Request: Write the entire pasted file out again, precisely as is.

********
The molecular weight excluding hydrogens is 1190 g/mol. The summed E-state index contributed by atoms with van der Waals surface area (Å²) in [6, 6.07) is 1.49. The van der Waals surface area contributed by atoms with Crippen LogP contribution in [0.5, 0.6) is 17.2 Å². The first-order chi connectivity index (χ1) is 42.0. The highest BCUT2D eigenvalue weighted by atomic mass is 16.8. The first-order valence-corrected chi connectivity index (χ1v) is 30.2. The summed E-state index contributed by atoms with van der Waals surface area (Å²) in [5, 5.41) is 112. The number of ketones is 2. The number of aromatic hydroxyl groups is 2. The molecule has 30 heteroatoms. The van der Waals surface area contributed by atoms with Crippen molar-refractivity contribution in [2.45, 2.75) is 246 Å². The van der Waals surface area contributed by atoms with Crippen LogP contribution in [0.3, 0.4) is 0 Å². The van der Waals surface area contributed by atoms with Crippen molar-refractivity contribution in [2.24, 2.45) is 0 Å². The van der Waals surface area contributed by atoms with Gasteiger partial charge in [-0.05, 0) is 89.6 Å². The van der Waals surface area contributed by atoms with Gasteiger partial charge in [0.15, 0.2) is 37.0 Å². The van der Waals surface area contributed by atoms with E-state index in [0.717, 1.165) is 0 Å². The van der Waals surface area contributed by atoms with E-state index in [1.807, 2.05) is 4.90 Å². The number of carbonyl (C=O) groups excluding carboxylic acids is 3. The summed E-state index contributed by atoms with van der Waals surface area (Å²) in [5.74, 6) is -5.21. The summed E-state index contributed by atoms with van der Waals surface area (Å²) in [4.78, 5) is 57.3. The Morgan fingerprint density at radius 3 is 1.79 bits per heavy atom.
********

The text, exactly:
The molecular weight excluding hydrogens is 1190 g/mol. The summed E-state index contributed by atoms with van der Waals surface area (Å²) in [6, 6.07) is 1.49. The van der Waals surface area contributed by atoms with Crippen LogP contribution in [0.5, 0.6) is 17.2 Å². The first-order chi connectivity index (χ1) is 42.0. The highest BCUT2D eigenvalue weighted by atomic mass is 16.8. The first-order valence-corrected chi connectivity index (χ1v) is 30.2. The summed E-state index contributed by atoms with van der Waals surface area (Å²) in [5, 5.41) is 112. The number of ketones is 2. The number of aromatic hydroxyl groups is 2. The molecule has 30 heteroatoms. The van der Waals surface area contributed by atoms with Crippen molar-refractivity contribution in [2.45, 2.75) is 246 Å². The van der Waals surface area contributed by atoms with Crippen LogP contribution in [0.3, 0.4) is 0 Å². The van der Waals surface area contributed by atoms with Crippen molar-refractivity contribution in [2.24, 2.45) is 0 Å². The van der Waals surface area contributed by atoms with Gasteiger partial charge in [-0.05, 0) is 89.6 Å². The van der Waals surface area contributed by atoms with Gasteiger partial charge in [0.15, 0.2) is 37.0 Å². The van der Waals surface area contributed by atoms with E-state index in [0.717, 1.165) is 0 Å². The van der Waals surface area contributed by atoms with E-state index in [1.807, 2.05) is 4.90 Å². The number of carbonyl (C=O) groups excluding carboxylic acids is 3. The summed E-state index contributed by atoms with van der Waals surface area (Å²) in [5.74, 6) is -5.21. The summed E-state index contributed by atoms with van der Waals surface area (Å²) in [4.78, 5) is 57.3. The Morgan fingerprint density at radius 3 is 1.79 bits per heavy atom.